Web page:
By Khaing Hsu
The late Bogyoke (General) Aung San has been accepted as a national leader, as architect of Myanma independence, and as father of Myanma Tatmadaw. However, few people knew about his literary bent. U Aung San was well versed in both Myanmar and English, both spoken and written. What an avid reader he was related thus by a schoolmate of his, Thakin Ba Aye, who at one time served as his personal secretary.
Bogyoke was an avid reader. He would read for over half-an-hour seated on the “throne of china”, and had to be called out of the bathroom.
Two months after the re-occupation of Yangon by the British Forces, Bogyoke Aung San requested Sayagyi U Razak and Ludu U Hla to come down to Yangon. On arrival they attended an AFPFL Conference. After the meeting, Bogyoke invited them to dinner at his Tower Lane house. At dinner they discussed politics and literature. With regard to the discussion, U Hla recorded that Bogyoke Aung San expressed his intention of retiring from politics once independence has been won and the country has settled down. Healso showed us the manuscript of his autobiography in English he has just started to write.
In April 1947 in Pyin-Oo-Lwin, Bogyoke was supposed to have told his aide Bo Tun Hla (pen name Tekkatho Ne Win):
After independence I will retire from politics and take up a writing career. I want to write about politics, history, marriage, child-rearing.
Futhermore at the press conference held to AFPFL’ Headquarters on May 30, 1947, Bogyoke Aung San stated:
I’ll be in politics till independence. When interparty conflicts arise after independence, I don’t want to be part of it. I’ll retire and observe all that goes on and write books.
On Monday the 14th of July 1947, five days before the assassinations, U Khin Zaw, U Thein Han (Saya Zawgyi), U Htin Fatt (Maung Htin), and U Wun (Saya Minthuwun) went to the Secretariat on business. When they got to the front of the Constituent Assembly building they saw Deedok U Ba Choe and Bogyoke Aung San on the verandah chatting away. U Htin Fatt and party greeted them and joined in the conversation. In course of the conversation Deedok U Ba Choe said that on the attainment of independence, he would retire from politics to study education and culture. Then pointing his finger at U Htin Fatt and party, Sayagyi Deedok U Ba Choe added,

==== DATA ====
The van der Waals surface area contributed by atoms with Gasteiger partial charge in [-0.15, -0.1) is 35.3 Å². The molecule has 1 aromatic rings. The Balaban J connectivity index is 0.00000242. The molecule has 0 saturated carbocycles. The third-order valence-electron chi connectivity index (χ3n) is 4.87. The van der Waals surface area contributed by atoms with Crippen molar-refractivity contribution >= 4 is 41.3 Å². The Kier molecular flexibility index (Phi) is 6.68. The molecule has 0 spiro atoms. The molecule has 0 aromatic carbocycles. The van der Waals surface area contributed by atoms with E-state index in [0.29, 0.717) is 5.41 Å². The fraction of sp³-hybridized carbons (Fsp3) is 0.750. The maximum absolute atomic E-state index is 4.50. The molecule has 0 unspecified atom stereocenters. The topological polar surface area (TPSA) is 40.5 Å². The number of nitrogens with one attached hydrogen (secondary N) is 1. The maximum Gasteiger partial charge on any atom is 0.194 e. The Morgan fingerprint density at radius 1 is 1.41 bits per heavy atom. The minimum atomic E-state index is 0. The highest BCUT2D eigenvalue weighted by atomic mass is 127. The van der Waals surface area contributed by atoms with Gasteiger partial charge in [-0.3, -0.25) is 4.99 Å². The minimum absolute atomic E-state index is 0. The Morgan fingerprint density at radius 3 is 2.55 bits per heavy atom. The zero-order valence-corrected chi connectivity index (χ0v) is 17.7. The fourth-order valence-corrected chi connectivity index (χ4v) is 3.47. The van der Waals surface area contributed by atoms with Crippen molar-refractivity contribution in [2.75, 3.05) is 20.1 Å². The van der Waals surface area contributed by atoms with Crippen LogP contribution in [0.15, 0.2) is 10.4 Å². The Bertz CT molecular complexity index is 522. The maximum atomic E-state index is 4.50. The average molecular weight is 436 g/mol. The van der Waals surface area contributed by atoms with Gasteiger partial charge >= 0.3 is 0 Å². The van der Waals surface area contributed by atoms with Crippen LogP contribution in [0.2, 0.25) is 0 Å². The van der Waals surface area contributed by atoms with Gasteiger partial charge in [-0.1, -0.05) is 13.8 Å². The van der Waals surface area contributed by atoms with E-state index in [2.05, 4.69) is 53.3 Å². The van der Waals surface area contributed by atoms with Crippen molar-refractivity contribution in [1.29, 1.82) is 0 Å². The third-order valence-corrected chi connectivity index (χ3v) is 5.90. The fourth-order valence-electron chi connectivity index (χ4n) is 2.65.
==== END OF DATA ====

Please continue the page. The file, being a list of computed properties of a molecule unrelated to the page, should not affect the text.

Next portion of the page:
I’d love to go with them on a cultural study tour of Southeast Asia.
At that, Bogyoke Aung San, then clad in a pale yellow Bangkok longyi and a closed silk jacket, interjected with his lips curled in emphasis, saying:
Saya, I too would be quitting politics then to take up a writing career. At college, I studied both Pali and Myanmar. I got good marks in Myanmar language and would have gained distinctions if only I had worked harder.
He also added:
We need a lot of works of translation as well as biographies.
I don’t know why we don’t have them.
When the conversation got round to the need for publicizing Myanmar culture and art, Bogyoke said:
In Myanmar dancing and music, there are things that came from there. We should investigate the connections between Asian cultures.
He then claimed: “I’m also a student of art and culture.”
Reporter U Ohn Pe who at one time worked together with Bogyoke as news editors at New Burma newspaper said this of Bogyoke’s literary work.
In writing English or Myanmar (for Dagon and Oway Magazines), he was precise… When I was my temporary news editor of New Burma newspaper, he was my temporary co-editor. Because his English editorials were up to the standard and logical, they were attentively read in governmental and political quarters.
About Bogyoke Aung San’s literary bent, his colleague U Thein Pe Myint expressed regret in his book entitled Communalism and We Bamars that though Thakin Aung San was a keen writer, he had no time to produce a book.